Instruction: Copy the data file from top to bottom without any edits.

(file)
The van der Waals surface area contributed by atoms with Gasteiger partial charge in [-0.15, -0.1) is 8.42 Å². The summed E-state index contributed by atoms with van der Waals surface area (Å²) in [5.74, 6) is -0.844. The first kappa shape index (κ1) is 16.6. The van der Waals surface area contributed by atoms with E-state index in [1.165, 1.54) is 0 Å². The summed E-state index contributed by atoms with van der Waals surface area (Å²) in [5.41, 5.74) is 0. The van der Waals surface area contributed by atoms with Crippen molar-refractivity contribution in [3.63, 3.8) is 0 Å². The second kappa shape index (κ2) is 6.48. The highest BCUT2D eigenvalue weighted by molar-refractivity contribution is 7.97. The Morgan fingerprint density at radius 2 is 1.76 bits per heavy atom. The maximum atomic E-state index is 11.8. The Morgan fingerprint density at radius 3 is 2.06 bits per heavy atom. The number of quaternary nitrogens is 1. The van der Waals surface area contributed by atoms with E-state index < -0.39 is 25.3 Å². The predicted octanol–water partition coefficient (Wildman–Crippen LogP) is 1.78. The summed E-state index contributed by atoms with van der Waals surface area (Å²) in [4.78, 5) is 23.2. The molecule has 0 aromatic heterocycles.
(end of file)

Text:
The van der Waals surface area contributed by atoms with Gasteiger partial charge in [-0.15, -0.1) is 8.42 Å². The summed E-state index contributed by atoms with van der Waals surface area (Å²) in [5.74, 6) is -0.844. The first kappa shape index (κ1) is 16.6. The van der Waals surface area contributed by atoms with E-state index in [1.165, 1.54) is 0 Å². The summed E-state index contributed by atoms with van der Waals surface area (Å²) in [5.41, 5.74) is 0. The van der Waals surface area contributed by atoms with Crippen molar-refractivity contribution in [3.63, 3.8) is 0 Å². The second kappa shape index (κ2) is 6.48. The highest BCUT2D eigenvalue weighted by molar-refractivity contribution is 7.97. The Morgan fingerprint density at radius 2 is 1.76 bits per heavy atom. The maximum atomic E-state index is 11.8. The Morgan fingerprint density at radius 3 is 2.06 bits per heavy atom. The number of quaternary nitrogens is 1. The van der Waals surface area contributed by atoms with E-state index < -0.39 is 25.3 Å². The predicted octanol–water partition coefficient (Wildman–Crippen LogP) is 1.78. The summed E-state index contributed by atoms with van der Waals surface area (Å²) in [4.78, 5) is 23.2. The molecule has 0 aromatic heterocycles.